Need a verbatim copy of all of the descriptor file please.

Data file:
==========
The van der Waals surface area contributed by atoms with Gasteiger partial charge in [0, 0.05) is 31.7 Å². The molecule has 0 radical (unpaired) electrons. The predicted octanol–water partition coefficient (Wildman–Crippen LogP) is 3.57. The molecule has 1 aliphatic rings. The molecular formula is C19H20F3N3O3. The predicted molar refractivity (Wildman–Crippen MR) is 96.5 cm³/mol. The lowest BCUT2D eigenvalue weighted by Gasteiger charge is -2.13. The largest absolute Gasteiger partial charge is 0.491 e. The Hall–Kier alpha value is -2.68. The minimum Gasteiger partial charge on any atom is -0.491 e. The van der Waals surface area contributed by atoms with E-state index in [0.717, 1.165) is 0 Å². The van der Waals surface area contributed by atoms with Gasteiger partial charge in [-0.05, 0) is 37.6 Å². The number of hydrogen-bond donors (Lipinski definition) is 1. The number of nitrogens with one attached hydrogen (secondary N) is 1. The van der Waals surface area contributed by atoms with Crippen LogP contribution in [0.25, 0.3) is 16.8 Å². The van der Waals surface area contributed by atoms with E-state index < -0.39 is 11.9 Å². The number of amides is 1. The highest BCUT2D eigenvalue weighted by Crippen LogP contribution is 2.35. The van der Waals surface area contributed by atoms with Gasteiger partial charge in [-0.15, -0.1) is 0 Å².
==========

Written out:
The van der Waals surface area contributed by atoms with Gasteiger partial charge in [0, 0.05) is 31.7 Å². The molecule has 0 radical (unpaired) electrons. The predicted octanol–water partition coefficient (Wildman–Crippen LogP) is 3.57. The molecule has 1 aliphatic rings. The molecular formula is C19H20F3N3O3. The predicted molar refractivity (Wildman–Crippen MR) is 96.5 cm³/mol. The lowest BCUT2D eigenvalue weighted by Gasteiger charge is -2.13. The largest absolute Gasteiger partial charge is 0.491 e. The Hall–Kier alpha value is -2.68. The minimum Gasteiger partial charge on any atom is -0.491 e. The van der Waals surface area contributed by atoms with E-state index in [0.717, 1.165) is 0 Å². The van der Waals surface area contributed by atoms with Gasteiger partial charge in [-0.05, 0) is 37.6 Å². The number of hydrogen-bond donors (Lipinski definition) is 1. The number of nitrogens with one attached hydrogen (secondary N) is 1. The van der Waals surface area contributed by atoms with Crippen LogP contribution in [0.25, 0.3) is 16.8 Å². The van der Waals surface area contributed by atoms with E-state index < -0.39 is 11.9 Å². The number of amides is 1. The highest BCUT2D eigenvalue weighted by Crippen LogP contribution is 2.35. The van der Waals surface area contributed by atoms with Gasteiger partial charge in [-0.15, -0.1) is 0 Å².